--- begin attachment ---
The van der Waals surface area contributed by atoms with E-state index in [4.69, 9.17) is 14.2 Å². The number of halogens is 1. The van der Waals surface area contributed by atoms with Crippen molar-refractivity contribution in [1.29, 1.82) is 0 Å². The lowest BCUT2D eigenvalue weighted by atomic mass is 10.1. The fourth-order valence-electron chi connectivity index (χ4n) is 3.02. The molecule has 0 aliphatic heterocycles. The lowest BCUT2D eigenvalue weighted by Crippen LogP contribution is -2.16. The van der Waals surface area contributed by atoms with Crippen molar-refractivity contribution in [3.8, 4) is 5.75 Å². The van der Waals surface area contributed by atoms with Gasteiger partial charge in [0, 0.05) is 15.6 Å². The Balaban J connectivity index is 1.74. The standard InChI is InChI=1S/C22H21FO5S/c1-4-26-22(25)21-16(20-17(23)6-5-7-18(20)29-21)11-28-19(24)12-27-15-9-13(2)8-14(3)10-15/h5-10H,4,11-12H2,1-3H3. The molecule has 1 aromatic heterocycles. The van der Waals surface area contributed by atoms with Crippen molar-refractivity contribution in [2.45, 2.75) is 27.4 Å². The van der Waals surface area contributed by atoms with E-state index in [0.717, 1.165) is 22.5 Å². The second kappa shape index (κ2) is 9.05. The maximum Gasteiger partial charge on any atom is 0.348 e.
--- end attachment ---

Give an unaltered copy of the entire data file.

The van der Waals surface area contributed by atoms with E-state index in [4.69, 9.17) is 14.2 Å². The number of halogens is 1. The van der Waals surface area contributed by atoms with Crippen molar-refractivity contribution in [1.29, 1.82) is 0 Å². The lowest BCUT2D eigenvalue weighted by atomic mass is 10.1. The fourth-order valence-electron chi connectivity index (χ4n) is 3.02. The molecule has 0 aliphatic heterocycles. The lowest BCUT2D eigenvalue weighted by Crippen LogP contribution is -2.16. The van der Waals surface area contributed by atoms with Crippen molar-refractivity contribution in [3.8, 4) is 5.75 Å². The van der Waals surface area contributed by atoms with Gasteiger partial charge in [0, 0.05) is 15.6 Å². The Balaban J connectivity index is 1.74. The standard InChI is InChI=1S/C22H21FO5S/c1-4-26-22(25)21-16(20-17(23)6-5-7-18(20)29-21)11-28-19(24)12-27-15-9-13(2)8-14(3)10-15/h5-10H,4,11-12H2,1-3H3. The molecule has 1 aromatic heterocycles. The van der Waals surface area contributed by atoms with Crippen molar-refractivity contribution in [2.45, 2.75) is 27.4 Å². The van der Waals surface area contributed by atoms with E-state index in [0.717, 1.165) is 22.5 Å². The second kappa shape index (κ2) is 9.05. The maximum Gasteiger partial charge on any atom is 0.348 e.